First, the emergency phase always benefits from more attention and resources, thanks to extensive initial fundraising campaigns, emotive and full of images, and endorsed by the first press conferences of foreign ministers sharing their commitment to the people of Nepal. This initial phase is obviously essential, but what will happen in Nepal in the medium and long term, when the effects of the disaster will still be felt but the media gone? Moreover, some places that are more accessible or exposed in the media will capture more attention, leaving remote villages that are already highly marginalized with little access to aid. Finally, big international humanitarian players, certainly recognized and mostly effective, will capture most of the resources because of their reputation, communication skills and visibility in coordination platforms where institutional funding is negotiated. This allocation of funding will be detrimental for the local players, the ones truly able to pursue the rehabilitation of the country in the long run and to provide its people with the keys to resilience.

The private sector has a great role to play mainly because it enjoys total freedom in the allocation of its funds. It is therefore able to look for implementing partners and projects where it can achieve the biggest impact, where other actors are absent, where there is a structural need for funding between the emergency phase, where the big actors are at their best, and the more complex recovery phase, where smaller actors, mainly the local ones, come into their own.

Getting involved in a major humanitarian crisis, even at the height of the emergency phase, should not be done without deep reflection. Even if the emotion arises in the immediate aftermath of a natural disaster, the response shouldn’t be exclusively concentrated on this emergency phase.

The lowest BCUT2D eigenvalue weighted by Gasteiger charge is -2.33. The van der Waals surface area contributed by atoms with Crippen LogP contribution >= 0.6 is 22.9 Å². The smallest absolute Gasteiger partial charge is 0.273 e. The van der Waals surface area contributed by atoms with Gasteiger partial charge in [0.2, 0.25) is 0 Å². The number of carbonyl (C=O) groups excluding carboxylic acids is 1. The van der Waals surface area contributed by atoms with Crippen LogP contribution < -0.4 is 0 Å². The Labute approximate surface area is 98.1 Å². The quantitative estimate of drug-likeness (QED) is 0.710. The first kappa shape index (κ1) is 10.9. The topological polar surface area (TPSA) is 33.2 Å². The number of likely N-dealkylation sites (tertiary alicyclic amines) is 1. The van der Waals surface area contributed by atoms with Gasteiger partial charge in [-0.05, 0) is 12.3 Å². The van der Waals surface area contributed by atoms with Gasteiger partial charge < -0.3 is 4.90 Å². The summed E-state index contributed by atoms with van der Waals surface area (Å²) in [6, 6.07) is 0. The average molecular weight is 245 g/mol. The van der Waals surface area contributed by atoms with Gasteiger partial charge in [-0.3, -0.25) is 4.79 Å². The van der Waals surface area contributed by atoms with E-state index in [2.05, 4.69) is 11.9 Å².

This is where the complexity lies: finding a good balance between what should be delivered immediately and what needs to be done in the longer term, with higher quality standards, appropriate monitoring, and a strategic choice of partners and sectors to support. And all this needs to be well thought out; indeed, the advice of experienced professionals might be an asset.

It may also be useful to recall, even though it may seem obvious, that in an acute emergency phase like the one that Nepal is currently living through, the legitimate desire for solidarity can in no way justify sending inexperienced people, unsolicited goods or technical solutions, or anything else that is not in line with the needs identified by aid professionals and beneficiaries. As experienced too often in the past, the aid community cannot handle what it does not need in the chaos of a major humanitarian disaster.